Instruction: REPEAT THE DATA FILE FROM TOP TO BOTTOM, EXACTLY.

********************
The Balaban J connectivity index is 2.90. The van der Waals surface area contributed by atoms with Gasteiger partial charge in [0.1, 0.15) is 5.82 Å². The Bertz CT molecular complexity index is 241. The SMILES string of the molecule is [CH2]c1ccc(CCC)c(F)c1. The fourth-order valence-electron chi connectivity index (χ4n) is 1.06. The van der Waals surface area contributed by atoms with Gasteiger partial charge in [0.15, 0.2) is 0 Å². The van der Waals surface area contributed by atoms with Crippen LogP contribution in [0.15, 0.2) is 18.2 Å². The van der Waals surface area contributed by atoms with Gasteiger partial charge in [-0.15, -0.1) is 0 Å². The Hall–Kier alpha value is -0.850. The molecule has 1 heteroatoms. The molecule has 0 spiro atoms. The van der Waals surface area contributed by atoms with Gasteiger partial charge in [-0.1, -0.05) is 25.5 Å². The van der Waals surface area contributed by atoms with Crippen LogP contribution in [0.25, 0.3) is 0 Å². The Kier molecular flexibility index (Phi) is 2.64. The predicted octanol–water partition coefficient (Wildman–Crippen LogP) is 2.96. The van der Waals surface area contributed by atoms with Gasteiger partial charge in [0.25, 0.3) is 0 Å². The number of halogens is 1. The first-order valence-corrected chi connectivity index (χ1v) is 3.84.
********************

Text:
The Balaban J connectivity index is 2.90. The van der Waals surface area contributed by atoms with Gasteiger partial charge in [0.1, 0.15) is 5.82 Å². The Bertz CT molecular complexity index is 241. The SMILES string of the molecule is [CH2]c1ccc(CCC)c(F)c1. The fourth-order valence-electron chi connectivity index (χ4n) is 1.06. The van der Waals surface area contributed by atoms with Gasteiger partial charge in [0.15, 0.2) is 0 Å². The van der Waals surface area contributed by atoms with Crippen LogP contribution in [0.15, 0.2) is 18.2 Å². The van der Waals surface area contributed by atoms with Gasteiger partial charge in [-0.15, -0.1) is 0 Å². The Hall–Kier alpha value is -0.850. The molecule has 1 heteroatoms. The molecule has 0 spiro atoms. The van der Waals surface area contributed by atoms with Gasteiger partial charge in [-0.1, -0.05) is 25.5 Å². The van der Waals surface area contributed by atoms with Crippen LogP contribution in [0.25, 0.3) is 0 Å². The Kier molecular flexibility index (Phi) is 2.64. The predicted octanol–water partition coefficient (Wildman–Crippen LogP) is 2.96. The van der Waals surface area contributed by atoms with Gasteiger partial charge in [0.25, 0.3) is 0 Å². The number of halogens is 1. The first-order valence-corrected chi connectivity index (χ1v) is 3.84.